** 2.4.2 Angles and Angle Measure
***Printout*

*The right angle from which to approach any
problem is the try angle.*

** **

*Definitions.* An *angle* is the union of two
noncollinear
rays
with a common endpoint. The common endpoint is called the *vertex* of the angle, and the rays
are called the *sides*
of the angle.

The Ruler Postulate and
Ruler
Placement Postulate were motivated by the "real-world" use of
rulers.
A similar set of postulates, SMSG Postulates 1113,
which are motivated by the "real-world" protractor, do the same for
angles. Hence, these axioms are sometimes referred to as the
*protractor
postulates*.

*Postulate 11*.
(*Angle Measurement Postulate*) To every angle there corresponds a real
number between 0 and 180.

*Postulate 12*.
(*Angle Construction Postulate*) Let be a ray on the edge of the half-plane `H`.
For every `r` between 0 and 180, there is exactly one ray
with `P` in `H` such that .

*Postulate 13*.
(*Angle Addition Postulate*) If `D` is a point in the interior of
,
then .

Note that an angle has measure
between 0 and 180. No angle has measure greater than or equal to 180, or less
than or equal to 0.

*Definitions.*

Two angles are *congruent* if they have the same
measure, denoted .

The *interior of an angle* is the intersection of set of all points on the same
side of line *BC* as *A* and the set of all points on the same
side of line *AB* as *C*, denoted .
*(Note that this definition uses the
Plane
Separation Postulate.)*

The
*interior of a triangle* *ABC* is the
intersection of the set of points on the same side of line *BC* as *A*,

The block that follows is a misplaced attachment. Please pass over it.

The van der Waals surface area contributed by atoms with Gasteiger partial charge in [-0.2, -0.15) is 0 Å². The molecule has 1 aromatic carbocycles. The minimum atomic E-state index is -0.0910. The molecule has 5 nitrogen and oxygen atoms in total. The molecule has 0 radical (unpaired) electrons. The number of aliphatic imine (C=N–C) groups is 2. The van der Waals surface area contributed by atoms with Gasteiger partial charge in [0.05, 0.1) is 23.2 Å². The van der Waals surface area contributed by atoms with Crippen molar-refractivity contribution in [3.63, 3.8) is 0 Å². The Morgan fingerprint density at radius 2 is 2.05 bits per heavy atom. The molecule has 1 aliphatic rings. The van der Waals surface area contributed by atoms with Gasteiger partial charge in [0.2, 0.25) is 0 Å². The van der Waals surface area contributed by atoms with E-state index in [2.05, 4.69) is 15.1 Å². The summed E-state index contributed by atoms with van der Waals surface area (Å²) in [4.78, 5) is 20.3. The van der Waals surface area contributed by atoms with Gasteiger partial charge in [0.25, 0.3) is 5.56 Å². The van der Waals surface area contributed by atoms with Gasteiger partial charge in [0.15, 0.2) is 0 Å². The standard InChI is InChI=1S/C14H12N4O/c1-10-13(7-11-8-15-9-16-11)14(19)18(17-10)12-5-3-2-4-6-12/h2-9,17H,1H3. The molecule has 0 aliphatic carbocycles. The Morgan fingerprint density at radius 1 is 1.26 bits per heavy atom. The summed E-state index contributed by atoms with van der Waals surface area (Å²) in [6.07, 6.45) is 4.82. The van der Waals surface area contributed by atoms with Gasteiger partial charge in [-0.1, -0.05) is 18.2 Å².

on the same side of line *AC* as *B*, and on the same side of line
*AB* as *C*.

The *bisector of an angle* is a ray *BD*
where *D* is in the interior of and .

A *right angle* is an angle that
measures exactly 90.

An *acute angle* is an angle that
measures between 0 and 90.

An *obtuse angle* is an angle that
measures between 90 and 180.

Two lines are *perpendicular* if they contain a right
angle.

The next theorem, stated here
without proof, will be used in later sections.

** **

*Theorem 2.7. and D is on the same side of line as C if and only if .*

** **

*Exercise
2.32.* Find the axioms
from a high school book that correspond to SMSG Postulates 11, 12, and 13.

*Exercise
2.33. *Find the measures of the three angles determined by the points *A*(1,
1), *B*(1, 2) and *C*(2, 1) where the points are in the (a)
Euclidean Plane; and (b)
Poincaré Half-plane.
Also, find the sum of the measures of the
angles of the triangles.

*Exercise
2.34.* Find the angle bisector of ,
if *A*(0, 5), *B*(0, 3), and where the points are in the (a) Euclidean
Plane; and (b) Poincaré Half-plane.

*Exercise
2.35.* Given ,
,
and .
Prove or disprove .

*Exercise
2.36.* Prove or disprove that all right angles are congruent.

*Exercise
2.37.* Prove or disprove that an angle has a unique bisector.

*Exercise
2.38.* (a) Prove that given a line and a point on the line, there
is a line perpendicular to the given line and point on the line.

(b) Prove the existence of two lines perpendicular to each other.

*Exercise
2.39.* Prove Theorem 2.7.

*Exercise
2.40.* Prove congruence of angles is an
equivalence relation on
the set of all angles.